Wedded Miss

Mike and Dave Need Wedding Dates needs to go away

Wedded Miss
Adam Devine and Zac Efron fail to find the funny.

Do you think Adam Devine is the funniest person alive? Not do you think he's funny, but do you think he's light-years funnier than Louis C.K., Kevin Hart, Amy Schumer and John Oliver combined? If you answered yes, and only if you answered yes, then you might find Mike and Dave Need Wedding Dates enjoyable. That's the only scenario where anyone could love this toothless wannabe raunch comedy.

Brothers Mike (Devine) and Dave (Zac Efron) like to think of themselves as the life of the party, but in actuality, their antics as wedding guests often result in severe property damage and injury. In anticipation of their beloved sister Jeanie's Hawaiian wedding, their parents demand they find dates to bring along to keep them in check. After their search for dates on Craigslist goes viral, a TV appearance catches the eyes of Tatiana (Aubrey Plaza) and Alice (Anna Kendrick), a pair of relatively trashy roommates. Tatiana hatches a plan to woo the brothers for the free vacation to Hawaii. Soon the tables turn, as Mike and Dave's secretly wild dates begin messing everything up.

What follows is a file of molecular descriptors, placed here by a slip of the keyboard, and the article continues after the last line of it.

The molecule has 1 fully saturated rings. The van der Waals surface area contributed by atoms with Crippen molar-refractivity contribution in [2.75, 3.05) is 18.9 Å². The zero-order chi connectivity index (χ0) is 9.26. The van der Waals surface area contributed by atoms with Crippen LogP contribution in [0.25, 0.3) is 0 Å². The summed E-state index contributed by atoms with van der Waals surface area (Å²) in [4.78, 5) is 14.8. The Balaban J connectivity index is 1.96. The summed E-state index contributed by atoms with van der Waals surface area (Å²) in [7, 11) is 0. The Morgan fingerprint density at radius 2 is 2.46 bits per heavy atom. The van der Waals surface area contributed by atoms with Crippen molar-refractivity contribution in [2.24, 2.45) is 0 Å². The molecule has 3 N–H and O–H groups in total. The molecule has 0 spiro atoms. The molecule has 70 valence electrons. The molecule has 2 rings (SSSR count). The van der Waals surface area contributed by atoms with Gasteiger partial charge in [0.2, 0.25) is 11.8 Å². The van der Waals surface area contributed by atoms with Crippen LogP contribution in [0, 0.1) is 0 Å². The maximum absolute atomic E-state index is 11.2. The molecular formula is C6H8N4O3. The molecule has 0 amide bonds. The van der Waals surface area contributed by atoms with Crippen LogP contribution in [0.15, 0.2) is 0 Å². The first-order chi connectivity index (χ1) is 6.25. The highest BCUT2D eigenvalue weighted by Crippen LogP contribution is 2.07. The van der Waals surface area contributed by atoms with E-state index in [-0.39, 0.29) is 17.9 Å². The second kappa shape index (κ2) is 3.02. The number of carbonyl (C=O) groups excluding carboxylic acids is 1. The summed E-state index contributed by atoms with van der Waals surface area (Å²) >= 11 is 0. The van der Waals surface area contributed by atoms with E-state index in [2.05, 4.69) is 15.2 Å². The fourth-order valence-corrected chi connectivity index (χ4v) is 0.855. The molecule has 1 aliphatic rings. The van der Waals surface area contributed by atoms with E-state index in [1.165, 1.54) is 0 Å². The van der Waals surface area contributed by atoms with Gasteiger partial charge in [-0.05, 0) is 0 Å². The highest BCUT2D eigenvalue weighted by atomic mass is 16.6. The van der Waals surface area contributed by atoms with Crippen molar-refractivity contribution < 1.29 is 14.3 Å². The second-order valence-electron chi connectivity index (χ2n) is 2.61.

Mike and Dave's attempts at humor fall squarely into the Workaholics school of inebriated bro comedy. The booze-fueled slog asks Devine to carry the comedic load with a series of sexual misunderstandings and shocked expressions. There might not be a single joke in Mike and Dave that's on par with the lamest jokes in Wedding Crashers (the characters even mention the superior film).

The film never makes viewers care about these characters. As the tamest of the bunch, Efron's Dave offers the closest thing to a grounded lead. Unfortunately, Kendrick simply isn't convincing as a crazy mess, no matter how mussy her hair. When Dave and Alice calm things down and connect in Hawaii, there's actually some decent chemistry. On the other hand, there's nothing particularly likable about Devine's portrayal of Mike, he's just a self-destructive loser. And as Alice, Plaza serves up full-blown narcissism for most of the movie, only to suddenly flip course for and act empathetic toward Mike — a guy who openly admits he just brought her there for sex — for no discernible reason.

Even in Mike and Dave's moment of triumph, the best their parents can muster is, "Those assholes kinda did it." No, those assholes failed miserably. ♦

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    About The Author

    Seth Sommerfeld

    Seth Sommerfeld is the Music Editor for The Inlander, and an alumnus of Gonzaga University and Syracuse University. He has written for The Washington Post, Rolling Stone, Fox Sports, SPIN, Collider, and many other outlets. He also hosts the podcast, Everyone is Wrong...